Photo Credit: Pixabay
With the conclusion of this past weekend’s first all-virtual Comic Con it got me thinking, comic books and graphic novels get shrugged off as lightweight in some corners, but there have been some pretty entertaining films based on them over the years. I’m not talking about the superhero and super villain films Marvel and DC churn out, but movies that you might forget were born from comics instead of a more traditional novel or original screenplay. Which ones stand out from the crowd? Here are some of the very best.
The Crow (1994)
This is the film that started the tradition of great comic to film adaptations for me. Alex Proyas directed this action-packed movie based on the comic book by James O’Barr. It tells the story of a rock musician who is brought back from the dead to avenge the murder of himself and his fiancée. Its flashy visuals, exciting martial arts, and standout soundtrack all left their mark on audiences but sadly it was the last film performance for star Brandon Lee who died of a gunshot accident while on set.
From Hell (2001)
Loosely adapted from a comic by Alan Moore and Eddie Campbell, this film tells the story of Jack the Ripper and the Whitechapel Murders. Johnny Depp plays inspector Frederick Abberline who leads the investigation while battling his own demons in the form of an opium addiction. Moore is famous for his dislike of adaptations of his work and this movie is no exception to that vitriol, but it’s a darkly entertaining film that still holds up well.
Road to Perdition (2002)
Paul Newman, Tom Hanks, Jude Law, and Daniel Craig did a comic book movie? Yes, they did. Sam Mendes directed this Chicago gangster flick based on a graphic novel written by Max Allan Collins. Hanks plays against type as a mob enforcer who decides to turn against his mentor and employers after they fail to avenge the murder of his wife by one of their own. The movie is a dark, violent, study on family and what it means to raise a son in a world where loyalty often means death.
A History of Violence (2005)
David Cronenberg delivered this adaptation of a graphic novel by John Wagner and Vince Locke and it boasts its share of star power too. Viggo Mortensen plays a small town hero whose dark past comes back to haunt him in the form of baddies played by Ed Harris and William Hurt. Like so much of Cronenberg’s work, this one features some extreme violence and enough twists and turns to keep you on the edge of your seat.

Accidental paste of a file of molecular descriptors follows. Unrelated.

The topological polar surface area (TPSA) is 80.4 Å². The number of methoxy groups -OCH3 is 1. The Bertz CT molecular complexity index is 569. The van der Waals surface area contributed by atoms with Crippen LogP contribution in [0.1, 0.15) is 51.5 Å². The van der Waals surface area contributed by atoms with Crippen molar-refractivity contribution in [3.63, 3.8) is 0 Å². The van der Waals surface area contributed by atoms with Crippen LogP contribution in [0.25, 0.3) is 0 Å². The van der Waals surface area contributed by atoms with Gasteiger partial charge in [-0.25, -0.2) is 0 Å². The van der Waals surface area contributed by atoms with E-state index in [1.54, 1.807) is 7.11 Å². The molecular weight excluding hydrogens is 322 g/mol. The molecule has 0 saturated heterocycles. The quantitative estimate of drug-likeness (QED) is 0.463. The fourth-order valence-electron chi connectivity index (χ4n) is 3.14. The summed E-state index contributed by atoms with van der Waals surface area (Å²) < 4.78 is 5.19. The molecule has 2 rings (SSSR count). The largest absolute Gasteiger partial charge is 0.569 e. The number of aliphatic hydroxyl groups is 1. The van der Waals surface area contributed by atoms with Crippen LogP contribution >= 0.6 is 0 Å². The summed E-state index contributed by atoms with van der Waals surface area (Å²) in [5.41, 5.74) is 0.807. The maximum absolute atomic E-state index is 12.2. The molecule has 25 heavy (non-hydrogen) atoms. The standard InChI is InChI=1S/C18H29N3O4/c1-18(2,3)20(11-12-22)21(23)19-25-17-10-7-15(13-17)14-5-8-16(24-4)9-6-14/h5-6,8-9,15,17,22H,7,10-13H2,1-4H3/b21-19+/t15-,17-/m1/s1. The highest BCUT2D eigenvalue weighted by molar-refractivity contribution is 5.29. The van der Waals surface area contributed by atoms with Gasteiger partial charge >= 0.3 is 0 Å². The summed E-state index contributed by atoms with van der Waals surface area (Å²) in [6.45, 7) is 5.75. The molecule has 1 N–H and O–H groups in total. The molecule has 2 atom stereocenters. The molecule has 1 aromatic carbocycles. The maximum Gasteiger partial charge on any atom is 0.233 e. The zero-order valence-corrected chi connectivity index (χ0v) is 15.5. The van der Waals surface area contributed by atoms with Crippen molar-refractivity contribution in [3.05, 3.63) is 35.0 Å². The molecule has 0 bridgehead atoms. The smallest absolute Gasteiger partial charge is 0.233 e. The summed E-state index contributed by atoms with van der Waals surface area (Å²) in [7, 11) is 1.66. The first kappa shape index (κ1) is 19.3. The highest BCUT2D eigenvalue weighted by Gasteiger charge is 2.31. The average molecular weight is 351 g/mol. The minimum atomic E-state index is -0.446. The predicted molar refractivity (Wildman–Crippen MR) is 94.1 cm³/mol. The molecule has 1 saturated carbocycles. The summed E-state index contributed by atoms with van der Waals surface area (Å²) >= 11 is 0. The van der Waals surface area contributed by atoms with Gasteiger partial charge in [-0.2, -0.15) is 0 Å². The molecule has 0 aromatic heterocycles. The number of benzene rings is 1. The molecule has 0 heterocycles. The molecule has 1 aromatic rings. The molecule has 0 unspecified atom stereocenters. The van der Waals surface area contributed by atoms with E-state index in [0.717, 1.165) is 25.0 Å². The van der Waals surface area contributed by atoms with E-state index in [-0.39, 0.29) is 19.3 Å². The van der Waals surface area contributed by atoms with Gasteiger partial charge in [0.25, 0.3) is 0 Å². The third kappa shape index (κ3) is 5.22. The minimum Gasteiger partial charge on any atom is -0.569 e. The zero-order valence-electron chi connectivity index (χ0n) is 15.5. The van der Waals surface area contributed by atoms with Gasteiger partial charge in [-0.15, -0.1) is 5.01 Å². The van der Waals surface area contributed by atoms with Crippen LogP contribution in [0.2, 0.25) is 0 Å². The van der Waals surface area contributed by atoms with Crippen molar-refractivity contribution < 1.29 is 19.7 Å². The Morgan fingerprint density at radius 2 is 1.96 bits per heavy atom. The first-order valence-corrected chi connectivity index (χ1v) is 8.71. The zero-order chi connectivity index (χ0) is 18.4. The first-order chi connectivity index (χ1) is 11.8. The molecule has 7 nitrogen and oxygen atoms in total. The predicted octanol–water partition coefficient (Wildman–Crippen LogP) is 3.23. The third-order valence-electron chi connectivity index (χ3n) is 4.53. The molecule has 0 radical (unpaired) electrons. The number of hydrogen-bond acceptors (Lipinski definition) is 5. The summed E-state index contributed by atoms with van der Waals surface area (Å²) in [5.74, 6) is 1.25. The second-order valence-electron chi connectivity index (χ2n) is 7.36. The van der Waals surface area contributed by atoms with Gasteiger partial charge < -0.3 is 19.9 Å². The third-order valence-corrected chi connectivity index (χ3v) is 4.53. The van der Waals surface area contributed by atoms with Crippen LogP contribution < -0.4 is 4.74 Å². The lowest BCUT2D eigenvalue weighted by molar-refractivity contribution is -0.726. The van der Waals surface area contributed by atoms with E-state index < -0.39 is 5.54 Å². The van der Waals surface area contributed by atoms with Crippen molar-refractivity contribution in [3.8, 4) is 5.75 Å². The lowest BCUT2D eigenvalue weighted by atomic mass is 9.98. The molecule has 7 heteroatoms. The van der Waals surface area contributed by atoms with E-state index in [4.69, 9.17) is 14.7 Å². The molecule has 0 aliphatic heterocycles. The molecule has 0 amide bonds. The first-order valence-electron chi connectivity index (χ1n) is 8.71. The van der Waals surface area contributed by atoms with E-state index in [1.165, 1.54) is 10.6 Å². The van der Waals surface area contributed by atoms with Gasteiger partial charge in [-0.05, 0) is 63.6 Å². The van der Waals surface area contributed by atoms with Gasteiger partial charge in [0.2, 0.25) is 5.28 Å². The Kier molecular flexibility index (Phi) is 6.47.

Sin City (2005)
This hyper-violent tale directed by Frank Miller and Robert Rodriguez is based on Miller’s graphic novel and uses a similar visual style. It stars a huge cast of well-known actors and showcases a series of hard-boiled vignettes about the cops, prostitutes, gangsters, and murderers who populate the fictional Basin City and their often bloody struggles against one another.
This is a DC Comics film so some might consider it a cheat for this list, but I don’t think of the title character as a superhero. Constantine, played by Keanu Reeves, is a chain-smoking, cynical paranormal detective who has come back from the dead and now has the ability to see and interact with the angel and demon half-breeds who constantly battle on earth for the souls of men. When he meets a police detective who asks for his help investigating her sister’s death, he finds they’re up against no less than the Devil himself.
V for Vendetta (2005)
Written by the Wachowskis of The Matrix fame and based on a comic by the same Alan Moore who wrote From Hell, this film focuses on a young woman’s liberation from the tyrannical forces that control the government and kill all who oppose them. Her liberator, a masked vigilante known only as V, teaches her the true nature of how the government came to power and how to fight back.
30 Days of Night (2007)
One of my favorite horror films ever, this movie is based on a comic series written by Steve Niles. A small town sheriff in Alaska finds his town overwhelmed by a host of vampires who arrive to feast on his townspeople during a month-long polar night. With no outside communications, no hope of daylight, and a blizzard that blocks all roads out of town, it’s up to the sheriff and a few fellow Alaskan denizens to defeat the vampires before there’s no one left alive.
Edge of Tomorrow (2014)
Sure, the title of the Japanese graphic novel this Tom Cruise movie is based on, All You Need Is Kill, is much cooler, but the film is still a good one. Cruise plays a media relations expert in the near future who winds up being demoted to grunt in order to fight and die in an alien invasion. Through a strange twist, he finds that every time he dies, he is reborn to live out the day again. Leveraging this power he is able to become an increasingly effective soldier as he is trained by a battle-hardened Sergeant played by Emily Blunt who has used the same rebirth talent in her efforts to defeat the aliens once and for all.
Atomic Blonde (2017)
2017 was a great year for movies and one of the year’s best is this action film based on Antony Johnston’s graphic novel The Coldest City. Starring Charlize Theron as MI6 spy Lorraine Broughton, her character must travel to Berlin during the Cold War in order to retrieve a list of undercover agents that was stolen from a murdered fellow spy. Set to a fantastic soundtrack of 80s pop, Broughton fights, races, and seduces her way through a series of adversaries and allies as she works to complete her mission while determining exactly who is on which side.
Did I leave one of your favorites off the list? There are plenty more good ones to choose from. Here are some Honorable Mentions:
300, Kingsman: The Secret Service, The Old Guard, Oldboy, Red, Wanted